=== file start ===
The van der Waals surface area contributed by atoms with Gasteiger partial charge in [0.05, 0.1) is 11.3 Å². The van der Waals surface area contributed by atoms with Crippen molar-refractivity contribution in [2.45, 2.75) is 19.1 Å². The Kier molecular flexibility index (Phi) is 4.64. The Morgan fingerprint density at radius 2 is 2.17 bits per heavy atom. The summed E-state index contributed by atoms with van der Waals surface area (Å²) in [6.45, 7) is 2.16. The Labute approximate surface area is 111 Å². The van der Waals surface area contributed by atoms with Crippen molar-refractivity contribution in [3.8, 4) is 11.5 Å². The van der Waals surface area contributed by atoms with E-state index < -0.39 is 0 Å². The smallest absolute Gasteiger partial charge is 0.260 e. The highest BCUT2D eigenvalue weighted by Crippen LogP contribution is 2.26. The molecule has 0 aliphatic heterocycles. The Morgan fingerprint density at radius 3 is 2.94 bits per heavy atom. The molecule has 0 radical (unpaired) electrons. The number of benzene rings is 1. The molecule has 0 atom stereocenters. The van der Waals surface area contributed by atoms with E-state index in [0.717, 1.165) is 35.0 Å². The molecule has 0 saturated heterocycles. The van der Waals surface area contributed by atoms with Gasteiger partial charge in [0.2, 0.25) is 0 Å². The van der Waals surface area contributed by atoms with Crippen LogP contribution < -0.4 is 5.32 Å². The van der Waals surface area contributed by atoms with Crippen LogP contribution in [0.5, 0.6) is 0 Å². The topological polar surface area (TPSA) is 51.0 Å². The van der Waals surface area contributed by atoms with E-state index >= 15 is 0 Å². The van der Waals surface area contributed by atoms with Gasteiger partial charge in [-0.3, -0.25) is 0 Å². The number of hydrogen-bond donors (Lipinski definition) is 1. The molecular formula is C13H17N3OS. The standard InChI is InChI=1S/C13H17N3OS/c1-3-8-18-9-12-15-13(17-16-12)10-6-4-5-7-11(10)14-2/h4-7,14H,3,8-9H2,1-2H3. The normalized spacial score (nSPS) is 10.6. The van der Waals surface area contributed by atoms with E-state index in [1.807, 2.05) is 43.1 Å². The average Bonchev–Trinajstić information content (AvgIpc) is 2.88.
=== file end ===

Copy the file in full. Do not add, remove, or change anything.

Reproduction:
The van der Waals surface area contributed by atoms with Gasteiger partial charge in [0.05, 0.1) is 11.3 Å². The van der Waals surface area contributed by atoms with Crippen molar-refractivity contribution in [2.45, 2.75) is 19.1 Å². The Kier molecular flexibility index (Phi) is 4.64. The Morgan fingerprint density at radius 2 is 2.17 bits per heavy atom. The summed E-state index contributed by atoms with van der Waals surface area (Å²) in [6.45, 7) is 2.16. The Labute approximate surface area is 111 Å². The van der Waals surface area contributed by atoms with Crippen molar-refractivity contribution in [3.8, 4) is 11.5 Å². The van der Waals surface area contributed by atoms with E-state index < -0.39 is 0 Å². The smallest absolute Gasteiger partial charge is 0.260 e. The highest BCUT2D eigenvalue weighted by Crippen LogP contribution is 2.26. The molecule has 0 aliphatic heterocycles. The Morgan fingerprint density at radius 3 is 2.94 bits per heavy atom. The molecule has 0 radical (unpaired) electrons. The number of benzene rings is 1. The molecule has 0 atom stereocenters. The van der Waals surface area contributed by atoms with E-state index in [0.717, 1.165) is 35.0 Å². The molecule has 0 saturated heterocycles. The van der Waals surface area contributed by atoms with Gasteiger partial charge in [0.2, 0.25) is 0 Å². The van der Waals surface area contributed by atoms with Crippen LogP contribution < -0.4 is 5.32 Å². The van der Waals surface area contributed by atoms with Crippen LogP contribution in [0.5, 0.6) is 0 Å². The topological polar surface area (TPSA) is 51.0 Å². The van der Waals surface area contributed by atoms with E-state index >= 15 is 0 Å². The van der Waals surface area contributed by atoms with Gasteiger partial charge in [-0.3, -0.25) is 0 Å². The number of hydrogen-bond donors (Lipinski definition) is 1. The molecular formula is C13H17N3OS. The standard InChI is InChI=1S/C13H17N3OS/c1-3-8-18-9-12-15-13(17-16-12)10-6-4-5-7-11(10)14-2/h4-7,14H,3,8-9H2,1-2H3. The normalized spacial score (nSPS) is 10.6. The van der Waals surface area contributed by atoms with E-state index in [1.807, 2.05) is 43.1 Å². The average Bonchev–Trinajstić information content (AvgIpc) is 2.88.